Following a pass interference penalty, Shrader delivered a beautiful, 25-yard fade pass on the pylon to Oronde Gadsden II for a game-winning scoring strike with seven seconds left.
Was there a Purdue meltdown involved? Yes. But the Orange are now 3-0 and survived a 42-yard performance from star running back Sean Tucker, mainly because of Shrader who finished with 264 total yards and three touchdowns.
“You know, sometimes you don’t have your best stuff as a pitcher, but you just find ways to get guys out, and that’s Garrett Shrader,” Babers told ESPN after the game. “I mean, he may not have had all his best stuff today, but his leadership, his feet and just his tenacity and his will to win carried us.”
Much like Florida State, the Orange has to face a gauntlet from Oct. 15-Nov. 19 (vs. N.C. State, at Clemson, vs. Notre Dame, at Pittsburgh, vs. Florida State and at Wake Forest) but the Orange could be looking at a 5-0 start.
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Nebraska fired coach Scott Frost following last week’s inexplicable loss to Georgia Southern, but unfortunately for the Cornhuskers, that move didn’t erase his handprints from the program he’s augured into the ground.
Saturday held potential promise with a huge crowd in Lincoln faithfully cheering on the Huskers and interim coach (and former player) Mickey Joseph as they took on the sixth-ranked Oklahoma Sooners in a renewal of a long-ago rivalry between powerhouses.
It didn’t take long for the same ol’ Nebraska skeletons to emerge from the closet, proving there was only one current strong program in this matchup.
While Frost’s teams became well-known for their propensity to lose one-score games, a lack of toughness and defensive prowess ultimately doomed his tenure. Saturday’s 49-14 annihilation by the Sooners would be far from a one-score game, but those two forgettable characteristics lingered.
The Cornhuskers had zero answers for quarterback Dillon Gabriel, OU’s offensive playmakers and coach Brent Venables’ complex blitz packages on the other side of the ball. It was 35-7 by halftime, and you were almost begging for a continuous clock or mercy rule.
It’s that bad at Nebraska right now. It could have been much, much worse.
Whoever takes that job has a mess to clean up, a roster that may contain talented players but zero toughness and confidence. It’s one that has either lost, or forgotten, its will to win.
The Nebraska-Oklahoma game could have been an outlet for the Huskers to prove they weren’t that far off and they’d gotten rid of the problem. Instead, it was an embarrassment that further cemented just how far they’ve got left to go.
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Manti Te’o returned to the place where he terrorized offenses for four years from 2009-12, as the legendary Notre Dame linebacker was honored before the Fighting Irish’s game against California.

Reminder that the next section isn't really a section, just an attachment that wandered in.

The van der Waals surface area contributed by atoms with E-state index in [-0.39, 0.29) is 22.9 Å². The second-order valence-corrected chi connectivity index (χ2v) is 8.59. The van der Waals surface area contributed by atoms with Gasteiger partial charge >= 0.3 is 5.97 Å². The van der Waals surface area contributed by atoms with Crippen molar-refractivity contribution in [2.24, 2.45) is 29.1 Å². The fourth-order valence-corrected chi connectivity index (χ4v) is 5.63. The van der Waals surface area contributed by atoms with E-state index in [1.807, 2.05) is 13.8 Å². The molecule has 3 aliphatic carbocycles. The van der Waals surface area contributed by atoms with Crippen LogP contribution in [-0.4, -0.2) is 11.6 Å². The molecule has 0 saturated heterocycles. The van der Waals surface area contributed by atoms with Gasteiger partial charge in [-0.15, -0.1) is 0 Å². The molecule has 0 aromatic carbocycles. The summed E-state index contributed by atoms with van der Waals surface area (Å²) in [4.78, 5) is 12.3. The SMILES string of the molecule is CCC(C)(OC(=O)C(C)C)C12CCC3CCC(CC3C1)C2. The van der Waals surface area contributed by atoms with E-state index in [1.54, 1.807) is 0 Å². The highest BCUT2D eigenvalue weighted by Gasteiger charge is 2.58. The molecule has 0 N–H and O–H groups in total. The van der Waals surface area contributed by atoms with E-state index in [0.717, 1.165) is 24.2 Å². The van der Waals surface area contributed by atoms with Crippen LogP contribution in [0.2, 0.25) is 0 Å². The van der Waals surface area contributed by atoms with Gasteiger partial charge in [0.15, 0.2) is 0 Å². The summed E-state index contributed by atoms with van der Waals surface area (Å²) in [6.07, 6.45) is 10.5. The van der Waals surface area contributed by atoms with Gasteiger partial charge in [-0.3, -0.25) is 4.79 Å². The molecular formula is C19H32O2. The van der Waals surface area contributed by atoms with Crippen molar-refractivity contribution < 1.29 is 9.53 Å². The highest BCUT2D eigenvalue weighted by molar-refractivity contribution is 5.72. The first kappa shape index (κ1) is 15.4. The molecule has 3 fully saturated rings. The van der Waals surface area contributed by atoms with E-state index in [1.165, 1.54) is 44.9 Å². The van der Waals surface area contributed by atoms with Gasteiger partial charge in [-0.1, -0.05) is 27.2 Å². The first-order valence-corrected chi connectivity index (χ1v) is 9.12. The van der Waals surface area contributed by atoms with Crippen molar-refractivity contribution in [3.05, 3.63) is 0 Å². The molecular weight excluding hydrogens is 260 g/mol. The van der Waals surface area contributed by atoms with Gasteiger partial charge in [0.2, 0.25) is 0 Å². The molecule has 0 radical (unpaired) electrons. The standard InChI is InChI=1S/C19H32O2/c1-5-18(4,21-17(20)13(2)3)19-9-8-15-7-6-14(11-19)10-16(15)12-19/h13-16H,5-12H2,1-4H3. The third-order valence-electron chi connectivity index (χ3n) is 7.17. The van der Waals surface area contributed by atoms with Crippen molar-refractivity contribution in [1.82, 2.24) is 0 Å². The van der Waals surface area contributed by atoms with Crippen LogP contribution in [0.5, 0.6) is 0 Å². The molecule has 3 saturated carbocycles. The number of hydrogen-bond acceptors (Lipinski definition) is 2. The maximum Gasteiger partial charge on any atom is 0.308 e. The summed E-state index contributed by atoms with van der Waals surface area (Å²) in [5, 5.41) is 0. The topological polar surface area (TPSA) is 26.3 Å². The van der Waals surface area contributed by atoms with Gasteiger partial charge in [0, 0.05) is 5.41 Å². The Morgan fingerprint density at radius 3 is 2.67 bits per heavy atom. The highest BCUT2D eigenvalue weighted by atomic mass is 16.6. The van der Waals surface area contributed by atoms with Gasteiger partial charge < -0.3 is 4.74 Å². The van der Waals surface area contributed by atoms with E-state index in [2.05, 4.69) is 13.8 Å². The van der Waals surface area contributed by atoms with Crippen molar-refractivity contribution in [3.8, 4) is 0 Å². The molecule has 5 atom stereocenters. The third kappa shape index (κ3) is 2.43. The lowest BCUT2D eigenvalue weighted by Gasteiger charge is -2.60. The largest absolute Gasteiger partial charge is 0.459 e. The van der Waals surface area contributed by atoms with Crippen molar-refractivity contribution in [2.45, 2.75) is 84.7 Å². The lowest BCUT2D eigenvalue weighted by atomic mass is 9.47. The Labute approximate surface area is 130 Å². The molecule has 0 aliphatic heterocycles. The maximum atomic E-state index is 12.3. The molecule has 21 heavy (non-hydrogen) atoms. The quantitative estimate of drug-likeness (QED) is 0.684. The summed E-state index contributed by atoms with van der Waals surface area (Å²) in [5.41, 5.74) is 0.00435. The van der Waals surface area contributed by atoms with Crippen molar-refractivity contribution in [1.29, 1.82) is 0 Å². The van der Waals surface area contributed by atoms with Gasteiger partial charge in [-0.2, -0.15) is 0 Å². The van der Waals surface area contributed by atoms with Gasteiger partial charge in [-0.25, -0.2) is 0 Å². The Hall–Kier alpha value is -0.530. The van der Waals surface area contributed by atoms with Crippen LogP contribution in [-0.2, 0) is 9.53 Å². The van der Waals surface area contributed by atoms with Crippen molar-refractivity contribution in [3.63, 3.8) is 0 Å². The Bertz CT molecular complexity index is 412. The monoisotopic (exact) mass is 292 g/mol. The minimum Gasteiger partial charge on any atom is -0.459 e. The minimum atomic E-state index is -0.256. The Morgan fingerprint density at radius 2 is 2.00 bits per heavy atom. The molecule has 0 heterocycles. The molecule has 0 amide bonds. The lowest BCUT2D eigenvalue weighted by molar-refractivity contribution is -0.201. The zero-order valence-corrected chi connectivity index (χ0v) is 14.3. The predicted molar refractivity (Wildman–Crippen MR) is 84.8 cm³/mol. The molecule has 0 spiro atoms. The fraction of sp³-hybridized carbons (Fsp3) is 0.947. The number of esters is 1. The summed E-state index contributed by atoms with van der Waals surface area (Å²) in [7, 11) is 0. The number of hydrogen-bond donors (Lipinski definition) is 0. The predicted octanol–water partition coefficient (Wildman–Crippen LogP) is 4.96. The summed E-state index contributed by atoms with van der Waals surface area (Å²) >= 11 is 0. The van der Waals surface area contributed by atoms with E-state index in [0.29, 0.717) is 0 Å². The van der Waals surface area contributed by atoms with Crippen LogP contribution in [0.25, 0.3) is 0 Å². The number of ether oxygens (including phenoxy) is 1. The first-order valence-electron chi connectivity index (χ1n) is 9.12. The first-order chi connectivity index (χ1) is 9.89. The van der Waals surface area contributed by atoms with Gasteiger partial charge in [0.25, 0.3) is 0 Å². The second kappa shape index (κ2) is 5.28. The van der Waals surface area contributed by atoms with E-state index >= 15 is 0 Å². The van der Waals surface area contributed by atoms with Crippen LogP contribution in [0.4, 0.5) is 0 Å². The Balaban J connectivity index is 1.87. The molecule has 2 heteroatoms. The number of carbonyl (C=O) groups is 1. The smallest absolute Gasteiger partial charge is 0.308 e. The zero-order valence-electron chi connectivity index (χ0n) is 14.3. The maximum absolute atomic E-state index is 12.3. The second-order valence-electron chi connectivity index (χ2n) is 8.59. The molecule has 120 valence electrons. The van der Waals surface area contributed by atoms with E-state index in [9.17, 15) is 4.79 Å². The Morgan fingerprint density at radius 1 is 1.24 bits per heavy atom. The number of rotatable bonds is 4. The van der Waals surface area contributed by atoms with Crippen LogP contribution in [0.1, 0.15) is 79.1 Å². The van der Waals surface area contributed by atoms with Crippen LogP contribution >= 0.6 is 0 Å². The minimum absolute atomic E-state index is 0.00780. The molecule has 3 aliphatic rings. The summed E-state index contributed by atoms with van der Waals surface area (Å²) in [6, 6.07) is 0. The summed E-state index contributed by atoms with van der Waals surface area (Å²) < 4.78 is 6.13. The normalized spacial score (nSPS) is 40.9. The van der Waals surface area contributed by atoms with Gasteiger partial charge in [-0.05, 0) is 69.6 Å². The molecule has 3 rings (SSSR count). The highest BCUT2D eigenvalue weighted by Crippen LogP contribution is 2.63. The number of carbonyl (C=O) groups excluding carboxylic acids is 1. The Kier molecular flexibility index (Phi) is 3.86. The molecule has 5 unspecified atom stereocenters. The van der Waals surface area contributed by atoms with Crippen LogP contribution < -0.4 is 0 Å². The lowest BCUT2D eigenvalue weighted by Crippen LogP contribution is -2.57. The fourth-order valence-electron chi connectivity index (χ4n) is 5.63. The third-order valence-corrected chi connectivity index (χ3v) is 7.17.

Despite all the on-field struggles for the proud Irish, the team’s fans roared for nearly a minute celebrating Te’o, and the emotions expressed by the former Notre Dame great and NFL ‘backer made it one of the most awesome moments of the day.
Te’o amassed 437 tackles during his time in South Bend, ranking third all-time at the school in that category. He was a consensus All-American who won eight awards in 2012, including the Maxwell Award, Butkus Award, Lombardi Award, Lott Trophy, Chuck Bednarik Award, Walter Camp Award and the Bronko Nagurski Trophy.
He was one of the most decorated defenders in recent memory and became a second-round draft pick of the San Diego Chargers in 2013.
It’s a shame Te’o has become more well-known for being the victim of an elaborate catfishing scheme that is the focus of a new Netflix documentary. But, while Te’o has moved on and enough time has passed for him to speak freely about that dark time of his life, it was great that Saturday was all about football.
Te’o was a superstar and a legend at one of the most storied programs in college football. The raw emotions of him getting honored were enough to send chills down your spine.
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Last weekend, Baylor went to Provo, Utah, and found out just how tough it was to beat BYU in its stadium, even though the Cougars were without playmaking receivers Gunner Romney and Puka Nacua.
That win surged BYU up to No. 12 in the polls.
A week later, coach Kalani Sitake took his team on the road to No. 25-ranked Oregon and found the road equally as bumpy.
First-year Ducks head coach Dan Lanning got his first signature win. Though they were slight favorites entering the game, the Ducks destroyed BYU, 41-20.
Despite BYU closing the lead to 10-7 early, it was never in doubt afterward. While quarterback Jaren Hall made some plays, the Cougars looked woefully out-manned by a Pac-12 opponent that has stacked quality recruits throughout the past few classes.